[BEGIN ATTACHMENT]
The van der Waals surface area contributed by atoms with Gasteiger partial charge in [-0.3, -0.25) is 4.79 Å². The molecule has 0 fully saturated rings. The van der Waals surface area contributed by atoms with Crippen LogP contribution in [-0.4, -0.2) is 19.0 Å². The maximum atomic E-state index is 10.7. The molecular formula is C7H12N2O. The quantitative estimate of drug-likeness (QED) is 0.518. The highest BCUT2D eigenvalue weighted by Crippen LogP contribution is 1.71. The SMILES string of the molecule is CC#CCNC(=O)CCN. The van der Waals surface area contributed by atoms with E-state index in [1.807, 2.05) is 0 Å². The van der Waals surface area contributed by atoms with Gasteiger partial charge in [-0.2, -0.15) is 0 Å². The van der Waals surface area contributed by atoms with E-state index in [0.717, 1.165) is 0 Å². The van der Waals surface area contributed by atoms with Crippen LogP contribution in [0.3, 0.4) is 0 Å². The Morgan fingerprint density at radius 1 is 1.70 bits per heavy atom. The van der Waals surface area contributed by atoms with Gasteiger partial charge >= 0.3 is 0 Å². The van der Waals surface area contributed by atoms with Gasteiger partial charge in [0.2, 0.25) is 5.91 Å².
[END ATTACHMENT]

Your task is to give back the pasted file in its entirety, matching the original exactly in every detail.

The van der Waals surface area contributed by atoms with Gasteiger partial charge in [-0.3, -0.25) is 4.79 Å². The molecule has 0 fully saturated rings. The van der Waals surface area contributed by atoms with Crippen LogP contribution in [-0.4, -0.2) is 19.0 Å². The maximum atomic E-state index is 10.7. The molecular formula is C7H12N2O. The quantitative estimate of drug-likeness (QED) is 0.518. The highest BCUT2D eigenvalue weighted by Crippen LogP contribution is 1.71. The SMILES string of the molecule is CC#CCNC(=O)CCN. The van der Waals surface area contributed by atoms with E-state index in [1.807, 2.05) is 0 Å². The van der Waals surface area contributed by atoms with Gasteiger partial charge in [-0.2, -0.15) is 0 Å². The van der Waals surface area contributed by atoms with E-state index in [0.717, 1.165) is 0 Å². The van der Waals surface area contributed by atoms with Crippen LogP contribution in [0.3, 0.4) is 0 Å². The Morgan fingerprint density at radius 1 is 1.70 bits per heavy atom. The van der Waals surface area contributed by atoms with Gasteiger partial charge >= 0.3 is 0 Å². The van der Waals surface area contributed by atoms with Gasteiger partial charge in [0.2, 0.25) is 5.91 Å².